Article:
Keep San Antonio lame? Not if Pabst President and CEO Matt Bruhn has his say. Bruhn confirmed Saturday that Pabst will create a 1.5-acre culture park downtown that will feature a spacious art gallery, a speakeasy-style bar, a BMX bike track, an indoor skate park, a retail shop, and eventually a rooftop movie theater and concert venue.
Having recently relocated the headquarters of his 176-year-old brewing company to the city, Bruhn intends to mount a campaign to show the rest of the country that San Antonio is cool. The new, as-yet-unnamed art center on the corner of Avenue B and 6th Street will help achieve that goal, while giving support to the musicians, artists, and skateboarders that helped revive the once near-defunct Pabst brand.
“It was very much that creative class, that kind of urban-dwelling, poor, cool, hip crowd that picked the brand up, so it became a symbol of that kind of movement,” Bruhn said. “So ever since then, because that’s who rebirthed the brand, we’ve been supporting the community.”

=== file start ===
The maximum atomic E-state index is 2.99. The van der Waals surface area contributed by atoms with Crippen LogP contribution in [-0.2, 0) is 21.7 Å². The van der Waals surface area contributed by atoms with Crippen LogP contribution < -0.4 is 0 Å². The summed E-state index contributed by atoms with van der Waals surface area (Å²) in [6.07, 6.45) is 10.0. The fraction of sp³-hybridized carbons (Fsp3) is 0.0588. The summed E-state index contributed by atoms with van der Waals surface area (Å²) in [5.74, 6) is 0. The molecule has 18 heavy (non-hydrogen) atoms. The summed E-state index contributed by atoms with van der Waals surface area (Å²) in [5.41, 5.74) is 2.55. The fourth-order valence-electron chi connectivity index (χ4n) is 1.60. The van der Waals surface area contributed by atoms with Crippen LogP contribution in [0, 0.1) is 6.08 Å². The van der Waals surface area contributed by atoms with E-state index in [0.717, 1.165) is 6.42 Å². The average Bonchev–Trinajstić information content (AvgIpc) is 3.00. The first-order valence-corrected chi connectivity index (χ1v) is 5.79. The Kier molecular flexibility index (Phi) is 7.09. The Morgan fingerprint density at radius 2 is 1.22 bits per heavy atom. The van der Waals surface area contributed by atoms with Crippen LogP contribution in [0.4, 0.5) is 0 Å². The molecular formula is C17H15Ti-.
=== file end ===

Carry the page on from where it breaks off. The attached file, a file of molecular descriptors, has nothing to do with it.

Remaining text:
Bruhn put the project on a six-month timeline, with three months of planning and three months of building. The existing 25,000-square foot warehouse building on the site will be redesigned by the Lake Flato architectural firm.
“It’s going to be a pretty organic build,” he said. “It’ll be very DIY cool. It’s not going to be super ritzy.”
Real estate developer David Adelman, who owns the property that will be leased to Pabst, expressed excitement about the project.
“We are super fired up about their plans. It will add some serious activation to River North. … I can see the future of the neighborhood becoming our best mixed-use neighborhood in the city. The confluence of historic assets, the river, and new residences, retail and office will be amazing,” Adelman said.
The project is not Pabst’s first foray into the art world. Prior to the coronavirus pandemic, Pabst ran an art gallery called 98 Orchard on the Lower East Side of Manhattan and joined with Los Angeles gallery 1700 Naud to create opportunities for artists affected by the shutdown of the venues they depend on for their livelihoods.